Leadership is well considered in terms of concept over action or role, but let’s think about roles and activities first. During most activities, someone is probably leading, one way or another.
In team sports, there are leaders. You got your quarterbacks, your point guards. In baseball, a team captain may be a noteworthy leader, in addition to managers and coaches. Major league baseball has sometimes enjoyed player-managers who both led the team from the bench and contributed actively on the field. It can get more complicated, though, if we think of activities and not only identified roles. ◊ ◊ ◊
When Jackie Robinson entered the majors, 73 years ago Wednesday, who was it who led the team? General Manager Branch Rickey? Interim manager Clyde Sukeforth? Shortstop Pee Wee Reese? Jackie himself? Someone on the Boston Braves (the opposing team)? Depending on the moment, it could have been any one of them.
Conductors are musical and artistic leaders, but, even in a conducted instrumental ensemble, it is often good practice for individual players or sections to take the lead from time to time. Dr. Lauren Reynolds, now Director of Bands at one of my alma mater institutions, speaks to this aspect of leadership in ensembles within the first three minutes of this fine pedagogical video.
Leadership by players is even more necessary, if not more advantageous, when there is no conductor, e.g., with chamber groups such as brass quintets and string quartets. It isn’t the same person who is the actual leader in every moment. Just as in baseball, the nature of the music (or other practicalities such as a line of sight) might suggest who should lead at a given time.
Now to move toward the conceptual and invisible (as opposed to the more observable) actions of leadership. When we ponder something, there are primary thoughts that take the lead. Who or what leads us in ways of faith? Who or what takes the reins as we think about God—and how to live in Him and for Him? When we think about something, there are primary thoughts that take the lead. Hear N.T. Wright as he differentiates between theology and text:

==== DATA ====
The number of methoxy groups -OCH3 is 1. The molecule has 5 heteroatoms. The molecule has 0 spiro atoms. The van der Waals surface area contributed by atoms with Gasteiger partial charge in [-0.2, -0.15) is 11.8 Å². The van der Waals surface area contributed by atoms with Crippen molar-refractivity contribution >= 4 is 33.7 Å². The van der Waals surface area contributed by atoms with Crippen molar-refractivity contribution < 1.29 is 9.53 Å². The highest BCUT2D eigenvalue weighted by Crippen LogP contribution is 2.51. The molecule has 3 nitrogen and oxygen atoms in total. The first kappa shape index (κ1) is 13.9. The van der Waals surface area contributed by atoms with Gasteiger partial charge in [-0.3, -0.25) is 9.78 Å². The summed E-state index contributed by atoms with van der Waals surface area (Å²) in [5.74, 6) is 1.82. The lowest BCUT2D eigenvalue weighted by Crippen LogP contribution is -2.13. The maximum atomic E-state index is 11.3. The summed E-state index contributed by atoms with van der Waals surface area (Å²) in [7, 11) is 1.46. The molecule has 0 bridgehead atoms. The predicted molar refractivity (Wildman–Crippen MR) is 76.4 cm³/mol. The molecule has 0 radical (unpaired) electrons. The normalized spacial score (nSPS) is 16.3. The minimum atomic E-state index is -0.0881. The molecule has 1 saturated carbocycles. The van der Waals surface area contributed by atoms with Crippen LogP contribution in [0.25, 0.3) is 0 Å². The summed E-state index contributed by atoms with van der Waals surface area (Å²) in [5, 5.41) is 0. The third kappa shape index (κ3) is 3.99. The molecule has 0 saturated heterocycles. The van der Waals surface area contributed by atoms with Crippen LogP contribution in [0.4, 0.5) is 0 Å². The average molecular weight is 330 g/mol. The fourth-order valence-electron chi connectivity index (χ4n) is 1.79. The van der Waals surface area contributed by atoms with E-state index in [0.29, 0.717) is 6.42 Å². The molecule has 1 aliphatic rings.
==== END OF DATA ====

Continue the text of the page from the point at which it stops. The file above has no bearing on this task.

I have long had the sense that theology, especially philosophical theology, and perhaps even analytic theology, has tended to start with its own abstract concepts and, in expounding and adjusting them, has drawn in bits and pieces of Scripture on the way. That is to say, it’s often system first, scripture second.
That, I suppose, is better than nothing, but it can provide the illusion of engagement with the text rather than allowing the text to lead the way. – N.T. Wright Online (emphases mine -bc)
We ought to be alarmed by the common “illusion” that Wright spotlights above. Personally, far more often than weekly, I see the effects of a theological-system-driven Christianity. It has far more dangerous ramifications than a baseball team driven by the team owner’s greed, or a band led by an errant bassoonist. It is our scripture texts that ought to steer our ships. The effects of the illusion of scripture’s primacy run deep. They are difficult to discern, and even more difficult to admit. People will speak of theology and text as though they are part of the same ball o’ wax, and they are, in a sense. Still, it is someone uncommon for a person to realize that theology is driving things for him; it is rarer still for someone to allow the scripture text to lead. Conductors these days¹ will typically allow the musical text to steer, over and above their personal philosophies or other factors such as the perceived needs of the moment. Such conductors are admirable . . . and Christians ought to let their texts guide, too!
A recent study opportunity from Coffee With Paul did allow the biblical text to set the agenda. In the process of examining and applying the John 2 text about the upsetting of the traders in the temple courts, one of our study partners in that group commented, “The thought of ‘God is constantly at work turning over evil in the world’ is comforting and reassuring!” And in saying that, she was leading, in a most welcome and conceptual sense. Her thought was primarily philosophical, but she had been guided first by a focus on the text.
What or who should lead in churches, practically speaking? That’s a different topic, and one I’ll reserve for a different day (or maybe never again!). But I’ll say this: it is a philosophical theology, not a text, that assumes that the leader in a church should be “the pastor.”
¹ In a bygone era, conductor Eugene Ormandy once said, quite disrespectfully of the composer or his musical text, “That’s the way Stravinsky was—bup, bup, bup—The poor guy’s dead now. Play it legato.”